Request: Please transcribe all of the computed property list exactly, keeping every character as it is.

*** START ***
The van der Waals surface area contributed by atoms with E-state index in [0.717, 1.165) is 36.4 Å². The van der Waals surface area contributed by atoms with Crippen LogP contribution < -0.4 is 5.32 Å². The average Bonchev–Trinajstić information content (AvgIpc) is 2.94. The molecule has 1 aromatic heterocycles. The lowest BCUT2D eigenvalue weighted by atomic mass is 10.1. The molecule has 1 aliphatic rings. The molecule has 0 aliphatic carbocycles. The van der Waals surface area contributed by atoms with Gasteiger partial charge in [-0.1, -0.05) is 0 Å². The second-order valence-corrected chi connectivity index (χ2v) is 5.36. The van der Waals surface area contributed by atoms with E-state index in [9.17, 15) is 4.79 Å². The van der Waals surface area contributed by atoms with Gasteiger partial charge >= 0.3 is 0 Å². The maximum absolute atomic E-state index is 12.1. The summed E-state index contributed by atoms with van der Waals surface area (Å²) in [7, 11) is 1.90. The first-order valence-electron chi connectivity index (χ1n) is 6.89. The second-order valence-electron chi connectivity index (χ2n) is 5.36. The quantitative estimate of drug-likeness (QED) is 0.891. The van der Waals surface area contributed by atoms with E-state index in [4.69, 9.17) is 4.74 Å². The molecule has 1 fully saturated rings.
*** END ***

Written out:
The van der Waals surface area contributed by atoms with E-state index in [0.717, 1.165) is 36.4 Å². The van der Waals surface area contributed by atoms with Crippen LogP contribution < -0.4 is 5.32 Å². The average Bonchev–Trinajstić information content (AvgIpc) is 2.94. The molecule has 1 aromatic heterocycles. The lowest BCUT2D eigenvalue weighted by atomic mass is 10.1. The molecule has 1 aliphatic rings. The molecule has 0 aliphatic carbocycles. The van der Waals surface area contributed by atoms with Gasteiger partial charge in [-0.1, -0.05) is 0 Å². The second-order valence-corrected chi connectivity index (χ2v) is 5.36. The van der Waals surface area contributed by atoms with E-state index in [9.17, 15) is 4.79 Å². The van der Waals surface area contributed by atoms with Gasteiger partial charge >= 0.3 is 0 Å². The maximum absolute atomic E-state index is 12.1. The summed E-state index contributed by atoms with van der Waals surface area (Å²) in [7, 11) is 1.90. The first-order valence-electron chi connectivity index (χ1n) is 6.89. The second-order valence-electron chi connectivity index (χ2n) is 5.36. The quantitative estimate of drug-likeness (QED) is 0.891. The van der Waals surface area contributed by atoms with E-state index in [4.69, 9.17) is 4.74 Å². The molecule has 1 fully saturated rings.